Generating possibilities

2008

Every business has the opportunity to try things and experiment in order to further business development, but people often prefer certainty as the basis for action. Armed with such certainty, we have the confidence to drive forward.

The foundation for this belief and certainty might not actually be based on fact. However, we need to act on the assumption that the certainty is genuine, particularly if we require the approval or help of others for our actions to take place.

For this reason, we often avoid possibilities, even when different opportunities for business development are necessary. We make no effort to generate the possibilities in the fear that they could dilute the certainty we feel necessary for action.

So how can we give possibilities the priority they deserve? Who can take charge of generating possibilities?

A common problem is that an adequate answer acts as a stubborn block to further thinking. The only way to remove the block is by generating possibilities.

One case in medicine represented a huge change and also illustrates perfectly the power and importance of 'possibilities'.

The duodenal, or peptic (stomach) ulcer, used to be a very difficult condition to treat and manage. Many suffers had to take antacids for more than 20 years while at the same time they were restricted as to what they were allowed to eat or drink. Sometimes surgery was necessary and part of the stomach had to be removed. This was the situation faced by patients and doctors for decades.

However, B.J. Marshall, a doctor from Western Australia, saw the possibility that peptic ulcers could be the result of an infection, so he investigated further. The accepted opinion at that time was that infection was an unlikely cause as it was assumed that the powerful hydrochloric acid in the stomach would easily kill any bacteria. The simple and adequate explanation was that ulcers were caused by the acid itself.

But Marshall was determined to challenge the adequate explanation. He made a culture of the bacteria that he thought might be the cause of the ulcers and then deliberately infected himself.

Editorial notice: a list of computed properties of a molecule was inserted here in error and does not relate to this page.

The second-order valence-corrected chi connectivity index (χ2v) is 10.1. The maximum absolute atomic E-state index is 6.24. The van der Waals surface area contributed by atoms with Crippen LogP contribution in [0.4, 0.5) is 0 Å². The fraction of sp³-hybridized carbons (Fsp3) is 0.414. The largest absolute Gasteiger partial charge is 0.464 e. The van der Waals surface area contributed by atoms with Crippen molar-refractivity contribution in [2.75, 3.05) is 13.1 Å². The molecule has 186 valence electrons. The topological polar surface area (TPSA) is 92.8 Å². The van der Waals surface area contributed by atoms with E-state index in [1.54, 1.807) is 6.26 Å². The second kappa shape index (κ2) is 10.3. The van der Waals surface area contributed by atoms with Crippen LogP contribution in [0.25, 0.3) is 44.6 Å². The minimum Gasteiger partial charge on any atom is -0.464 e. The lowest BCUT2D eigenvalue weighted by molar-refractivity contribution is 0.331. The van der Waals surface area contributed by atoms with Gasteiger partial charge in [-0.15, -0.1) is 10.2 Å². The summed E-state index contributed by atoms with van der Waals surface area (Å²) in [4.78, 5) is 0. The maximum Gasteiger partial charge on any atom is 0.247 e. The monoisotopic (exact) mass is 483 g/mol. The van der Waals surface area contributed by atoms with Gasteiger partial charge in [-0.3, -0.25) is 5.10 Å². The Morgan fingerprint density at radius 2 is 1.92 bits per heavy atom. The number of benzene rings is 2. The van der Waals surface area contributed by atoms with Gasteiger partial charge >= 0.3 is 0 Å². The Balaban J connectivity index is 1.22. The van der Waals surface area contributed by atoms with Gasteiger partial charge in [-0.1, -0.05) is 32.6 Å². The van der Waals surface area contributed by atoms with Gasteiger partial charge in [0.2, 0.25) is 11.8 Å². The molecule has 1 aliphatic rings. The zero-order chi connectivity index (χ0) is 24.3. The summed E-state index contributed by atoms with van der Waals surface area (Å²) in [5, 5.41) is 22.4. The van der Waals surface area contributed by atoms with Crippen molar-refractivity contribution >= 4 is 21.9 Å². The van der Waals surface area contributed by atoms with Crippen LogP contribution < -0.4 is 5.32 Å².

Eventually, his point was proved. Now, instead of facing 20 years of discomfort and inconvenience on antacids, peptic ulcer sufferers can be cured with a weeks' course of antibiotics.

Coming up with possibilities from within an organisation can be hard because guidelines, experience and values often direct the executive mind away from possibilities and towards a firm conclusion instead.

However, one possible solution to this problem is to appoint a 'possibilities officer'. Their role would be to collect and generate possibilities for business development or any situation.

The person appointed as possibilities officer would have to be senior enough to make important decisions and have access where needed, but not so senior that they would not have enough time for the new role.

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About The Author

Edward de Bono
Edward de Bono

Edward de Bono is a leading authority in the field of creative thinking. Over 35 years after the publication of his first book, "The Mechanism of Mind", the basic principles he outlined are now mainstream thinking in the mathematics of self-organising systems and in the design of neuro-computers. His many subsequent books have been translated into 26 languages.